The increased role of developing countries in the dry bulk shipping market is here to stay, according to John Pachoulis, the President of the Hellenic Shipbrokers Association. In an interview with Hellenic Shipping News Worldwide, said that the
recent rise of freight rates was something expected, as traditionally the market exhibits increased trade of cargoes. Still, he has warned that the market will still face increased fluctuations, at least until more countries rebound from the global economical crisis.
During the previous weeks, we witnessed yet another rise of the dry bulk market. Which were the driving factors behind this rise?
It is indeed a fact that the dry cargo shipping market showed an increase during the past couple of weeks. Statistically we are in the period of that upward trend, as we are expecting the Chinese announcements for the imports of raw materials for this year and yet we have the remaining cargoes of last years' contracts which have to be transported. It is common in this period of the year to face a rise, but the dry cargo shipping market will face fluctuations, although not collapse, as some analysts insisted. We should always remember that the developing economies will support the international trade and shipping being major part of this trade will be moving accordingly.
What factors are causing this turbulence of dry bulk rates, we've been seeing since the start of 2009?
The unstable shipping market, but again at accepted levels, was due to the economical crisis which did not allow the trading houses to use the banking facilities, as they were not easily provided. This, as you might appreciate, brought international trade in a difficult position since September 2008, but the situation started improving during last year and we sincerely hope that will be further developed within this year. Another major reason was the recent US Dollars' increased value, which prevented the trading movements, as the majority of worldwide trade is connected and depended to the value of this currency. In the meantime the raw material needs increased last year, especially from the Chinese steel industry, which allowed the larger types of vessels to reach considerably higher levels, leading the market generally to an unexpected increase. We have to point out that although the Chinese government announced last year that imports of iron ore would reach approximately 460 million tons, due to increased needs, it actually exceeded the record quantity of 580 million tons, with the known results for the Cape size vessels and the Panamaxes,Β involved in this trade.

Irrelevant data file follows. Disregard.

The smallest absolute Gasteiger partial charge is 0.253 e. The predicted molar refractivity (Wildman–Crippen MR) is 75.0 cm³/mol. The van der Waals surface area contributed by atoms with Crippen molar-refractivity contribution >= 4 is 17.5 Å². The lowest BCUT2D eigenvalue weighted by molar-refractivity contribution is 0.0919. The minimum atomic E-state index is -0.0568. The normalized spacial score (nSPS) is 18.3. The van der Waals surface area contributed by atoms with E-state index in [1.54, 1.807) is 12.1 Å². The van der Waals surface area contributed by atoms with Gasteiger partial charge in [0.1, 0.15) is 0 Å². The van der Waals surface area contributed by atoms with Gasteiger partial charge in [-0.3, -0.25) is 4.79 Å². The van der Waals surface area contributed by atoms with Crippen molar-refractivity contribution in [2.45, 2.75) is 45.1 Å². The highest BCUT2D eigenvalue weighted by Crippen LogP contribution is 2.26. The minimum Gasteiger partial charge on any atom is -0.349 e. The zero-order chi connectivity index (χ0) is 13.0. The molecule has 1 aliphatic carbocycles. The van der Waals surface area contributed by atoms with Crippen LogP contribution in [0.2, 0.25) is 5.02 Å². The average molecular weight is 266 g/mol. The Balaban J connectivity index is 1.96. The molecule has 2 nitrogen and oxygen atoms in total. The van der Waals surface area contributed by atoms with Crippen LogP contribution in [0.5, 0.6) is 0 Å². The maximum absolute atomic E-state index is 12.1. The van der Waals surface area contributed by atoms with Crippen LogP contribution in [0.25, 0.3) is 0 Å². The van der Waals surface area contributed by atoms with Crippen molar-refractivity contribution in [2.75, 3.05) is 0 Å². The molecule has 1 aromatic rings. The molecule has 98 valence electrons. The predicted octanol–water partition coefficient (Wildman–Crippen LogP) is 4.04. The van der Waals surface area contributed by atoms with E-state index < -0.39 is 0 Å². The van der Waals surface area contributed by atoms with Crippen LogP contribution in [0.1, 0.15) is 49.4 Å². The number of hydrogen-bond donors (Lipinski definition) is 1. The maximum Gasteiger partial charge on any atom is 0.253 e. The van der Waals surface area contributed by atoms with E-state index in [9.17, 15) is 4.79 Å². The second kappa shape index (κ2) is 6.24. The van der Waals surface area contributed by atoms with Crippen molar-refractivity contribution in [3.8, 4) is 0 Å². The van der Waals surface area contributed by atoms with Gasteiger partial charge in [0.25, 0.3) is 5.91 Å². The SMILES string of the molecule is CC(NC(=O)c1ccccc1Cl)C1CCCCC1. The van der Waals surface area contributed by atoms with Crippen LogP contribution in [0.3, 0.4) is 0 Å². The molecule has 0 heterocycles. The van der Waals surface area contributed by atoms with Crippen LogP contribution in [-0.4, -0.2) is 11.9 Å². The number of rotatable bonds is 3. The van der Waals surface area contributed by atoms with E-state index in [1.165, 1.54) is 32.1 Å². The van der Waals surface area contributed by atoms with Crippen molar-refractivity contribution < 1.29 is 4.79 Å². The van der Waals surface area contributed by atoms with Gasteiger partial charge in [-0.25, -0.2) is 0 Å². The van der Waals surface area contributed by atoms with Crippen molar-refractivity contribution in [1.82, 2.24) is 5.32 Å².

What's to expect during 2010 regarding the course to be charted in terms of dry bulk rates?
I am generally an optimistic person, and fortunately my predictions proved to be rather realistic against foreign analysts which forecasted the collapse of the dry market. China, India, Russia, USA and Latin American countries will play a determinative role in global trade. The Chinese economy has the potential for further increase, although there are still internal problems to be resolved. It is not a fortuitous event that their exporting trade exceeded this of Germany already. But again we have to take into consideration the infrastructure needed for the development of their inner part of the country, as the recent developments are only based on the coastal side of China. Having discussed this problem with Chinese officials I was advised that the development will gradually cover the majority of the country within this and next decade. This of course will have an effect in shipping as the import of raw materials needed, will be increased tremendously.
As soon as the economical crisis will be solved, I sincerely hope and expect that the world's trade will increase again, as all the above mentioned countries, together with the European ones, will recover the losses and will be considerably improved.
Concluding I expect the dry shipping market to remain at same or similar levels with the usual fluctuations for this year.
How do you foresee future cargo demand for dry bulk carriers to shape up?